Some lenders might instead use an annual percentage rate, or “APR”, as a way of showing the interest rate on a particular loan. The difference between APR and an interest rate is that APR factors in additional costs associated with the loan. If there are no additional fees, then the APR would be the same as the interest rate.
The purpose of the APR is to give you a clearer picture of what the loan will actually cost you, taking all fees into account.
Many lenders will charge additional fees for services they provide, or for breaches of the agreement, such as missing repayment dates.
Typical examples of additional fees might include:
- Arrangement fee – Sometimes called an origination, booking or completion fee. A fee charged by the lender for processing and setting up the personal loan.
- Late repayment fee – A fee applied when a repayment deadline is missed.
- Early repayment charge – In some cases, lenders may apply a charge for repaying the loan earlier than the original repayment term.
Am I eligible to borrow?
Your eligibility to borrow will come down to the individual lender’s criteria.
This will often vary, depending on a few factors. Some common examples include:
- Your credit history or credit score;
- Your income;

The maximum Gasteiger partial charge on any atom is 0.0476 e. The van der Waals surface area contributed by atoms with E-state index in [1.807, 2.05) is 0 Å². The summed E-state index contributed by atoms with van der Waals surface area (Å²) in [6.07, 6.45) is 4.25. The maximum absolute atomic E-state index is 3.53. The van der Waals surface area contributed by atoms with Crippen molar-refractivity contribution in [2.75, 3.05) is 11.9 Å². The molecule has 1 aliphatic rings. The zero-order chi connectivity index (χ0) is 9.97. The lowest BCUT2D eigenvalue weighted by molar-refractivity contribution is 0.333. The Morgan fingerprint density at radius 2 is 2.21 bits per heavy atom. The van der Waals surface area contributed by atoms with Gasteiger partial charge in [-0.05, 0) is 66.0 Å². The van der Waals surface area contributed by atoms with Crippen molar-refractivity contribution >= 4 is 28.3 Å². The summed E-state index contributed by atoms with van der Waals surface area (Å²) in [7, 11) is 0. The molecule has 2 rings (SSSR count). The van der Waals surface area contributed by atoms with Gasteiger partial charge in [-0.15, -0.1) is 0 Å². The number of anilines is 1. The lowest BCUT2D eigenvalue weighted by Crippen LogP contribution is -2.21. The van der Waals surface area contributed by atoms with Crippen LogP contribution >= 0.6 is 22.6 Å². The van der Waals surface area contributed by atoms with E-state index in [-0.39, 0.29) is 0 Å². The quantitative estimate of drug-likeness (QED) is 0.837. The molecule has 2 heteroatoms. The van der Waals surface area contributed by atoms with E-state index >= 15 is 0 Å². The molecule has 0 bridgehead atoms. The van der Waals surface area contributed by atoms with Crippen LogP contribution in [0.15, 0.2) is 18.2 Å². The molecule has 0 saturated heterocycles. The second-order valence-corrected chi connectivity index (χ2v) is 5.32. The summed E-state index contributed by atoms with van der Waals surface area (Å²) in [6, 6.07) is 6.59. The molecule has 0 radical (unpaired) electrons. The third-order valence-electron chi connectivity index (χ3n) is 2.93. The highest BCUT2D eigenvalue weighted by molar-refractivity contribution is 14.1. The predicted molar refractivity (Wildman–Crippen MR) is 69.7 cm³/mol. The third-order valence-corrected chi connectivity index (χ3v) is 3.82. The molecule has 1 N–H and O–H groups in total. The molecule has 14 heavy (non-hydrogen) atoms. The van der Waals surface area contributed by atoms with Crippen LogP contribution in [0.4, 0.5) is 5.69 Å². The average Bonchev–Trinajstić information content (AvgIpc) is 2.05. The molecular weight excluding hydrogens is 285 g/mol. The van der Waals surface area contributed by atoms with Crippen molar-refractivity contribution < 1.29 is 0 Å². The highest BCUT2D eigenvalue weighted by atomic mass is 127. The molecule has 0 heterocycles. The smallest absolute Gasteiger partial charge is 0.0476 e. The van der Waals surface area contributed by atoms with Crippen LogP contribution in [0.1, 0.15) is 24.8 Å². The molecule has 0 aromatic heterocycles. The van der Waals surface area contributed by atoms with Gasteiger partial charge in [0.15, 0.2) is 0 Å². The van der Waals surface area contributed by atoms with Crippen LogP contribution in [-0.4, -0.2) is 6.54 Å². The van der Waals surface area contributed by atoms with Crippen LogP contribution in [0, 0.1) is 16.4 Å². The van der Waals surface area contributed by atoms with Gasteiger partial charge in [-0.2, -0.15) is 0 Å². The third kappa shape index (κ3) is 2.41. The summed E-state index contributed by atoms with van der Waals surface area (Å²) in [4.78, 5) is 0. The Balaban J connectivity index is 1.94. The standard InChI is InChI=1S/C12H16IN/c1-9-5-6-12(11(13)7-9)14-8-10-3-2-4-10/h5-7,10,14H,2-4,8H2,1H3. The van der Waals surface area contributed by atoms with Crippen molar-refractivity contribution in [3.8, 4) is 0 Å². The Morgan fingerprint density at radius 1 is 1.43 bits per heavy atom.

- Your debt to income ratio (the amount that you already pay towards debts);
- Loan purpose (such as getting married, or home renovations).
If you’re concerned that you could be turned down for a loan and worried about your eligibility based on these criteria, don’t worry, alternative options are available.
For example, you can apply for a loan with a guarantor, a friend or family member who would then be responsible for any missed payments or complications.
How do I apply to borrow money online?
The easiest way to check whether you are eligible is to use our free personal loan eligibility checker. This will help you find the deals you’re eligible for, based on your information.
Our service uses a “soft search”, meaning you can browse eligible deals and find the best one for your needs, without impacting your credit score.
Once you find an offer that you like, you can then proceed to apply with the lender you’ve chosen.
What happens if I am approved?
If your loan application is approved, you will be presented with an agreement from the lender that includes:
- The loan amount;
- The repayment schedule, or term;
- The interest rate, or APR;
- Details around any additional charges;
- The total value you will have repaid at the end of the agreement, based on your repayment schedule, the interest rate and any fees.
If you are happy with the terms and you are certain that you will be able to meet the repayments, then you can accept. You will often get the money sent to your account the same day, upon agreement.
Start comparing personal loans today
Head over to our eligibility checker to see how much you’re able to borrow and find the right loan for your needs.